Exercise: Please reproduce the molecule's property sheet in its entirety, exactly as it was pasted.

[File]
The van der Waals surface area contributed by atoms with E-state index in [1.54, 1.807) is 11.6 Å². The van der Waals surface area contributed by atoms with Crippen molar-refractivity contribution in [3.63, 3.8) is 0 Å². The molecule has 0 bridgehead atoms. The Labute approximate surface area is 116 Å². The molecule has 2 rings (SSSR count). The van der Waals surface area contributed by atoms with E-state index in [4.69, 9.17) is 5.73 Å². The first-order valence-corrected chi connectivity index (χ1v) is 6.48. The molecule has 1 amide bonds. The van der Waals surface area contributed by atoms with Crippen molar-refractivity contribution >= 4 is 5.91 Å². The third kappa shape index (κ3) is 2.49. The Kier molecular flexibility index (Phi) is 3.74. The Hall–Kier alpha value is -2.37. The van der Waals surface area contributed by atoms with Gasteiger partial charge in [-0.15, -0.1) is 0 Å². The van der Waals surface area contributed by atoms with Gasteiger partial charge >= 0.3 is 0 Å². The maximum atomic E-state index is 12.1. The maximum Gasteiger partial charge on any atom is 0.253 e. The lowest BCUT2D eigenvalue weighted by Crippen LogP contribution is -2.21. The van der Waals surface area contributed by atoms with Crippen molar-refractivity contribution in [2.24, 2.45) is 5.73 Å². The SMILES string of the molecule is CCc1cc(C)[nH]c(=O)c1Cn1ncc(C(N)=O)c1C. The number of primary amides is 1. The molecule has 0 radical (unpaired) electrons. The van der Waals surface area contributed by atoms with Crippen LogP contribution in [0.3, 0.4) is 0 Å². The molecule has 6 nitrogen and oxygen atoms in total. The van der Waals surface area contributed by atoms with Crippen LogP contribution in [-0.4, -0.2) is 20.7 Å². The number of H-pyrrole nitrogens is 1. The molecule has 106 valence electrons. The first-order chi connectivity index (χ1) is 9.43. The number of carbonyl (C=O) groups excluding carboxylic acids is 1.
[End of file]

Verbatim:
The van der Waals surface area contributed by atoms with E-state index in [1.54, 1.807) is 11.6 Å². The van der Waals surface area contributed by atoms with Crippen molar-refractivity contribution in [3.63, 3.8) is 0 Å². The molecule has 0 bridgehead atoms. The Labute approximate surface area is 116 Å². The molecule has 2 rings (SSSR count). The van der Waals surface area contributed by atoms with E-state index in [4.69, 9.17) is 5.73 Å². The first-order valence-corrected chi connectivity index (χ1v) is 6.48. The molecule has 1 amide bonds. The van der Waals surface area contributed by atoms with Crippen molar-refractivity contribution >= 4 is 5.91 Å². The third kappa shape index (κ3) is 2.49. The Kier molecular flexibility index (Phi) is 3.74. The Hall–Kier alpha value is -2.37. The van der Waals surface area contributed by atoms with Gasteiger partial charge in [-0.15, -0.1) is 0 Å². The van der Waals surface area contributed by atoms with Gasteiger partial charge >= 0.3 is 0 Å². The maximum atomic E-state index is 12.1. The maximum Gasteiger partial charge on any atom is 0.253 e. The lowest BCUT2D eigenvalue weighted by Crippen LogP contribution is -2.21. The van der Waals surface area contributed by atoms with Crippen molar-refractivity contribution in [2.24, 2.45) is 5.73 Å². The SMILES string of the molecule is CCc1cc(C)[nH]c(=O)c1Cn1ncc(C(N)=O)c1C. The number of primary amides is 1. The molecule has 0 radical (unpaired) electrons. The van der Waals surface area contributed by atoms with Crippen LogP contribution in [0.3, 0.4) is 0 Å². The molecule has 6 nitrogen and oxygen atoms in total. The van der Waals surface area contributed by atoms with Crippen LogP contribution in [-0.4, -0.2) is 20.7 Å². The number of H-pyrrole nitrogens is 1. The molecule has 106 valence electrons. The first-order chi connectivity index (χ1) is 9.43. The number of carbonyl (C=O) groups excluding carboxylic acids is 1.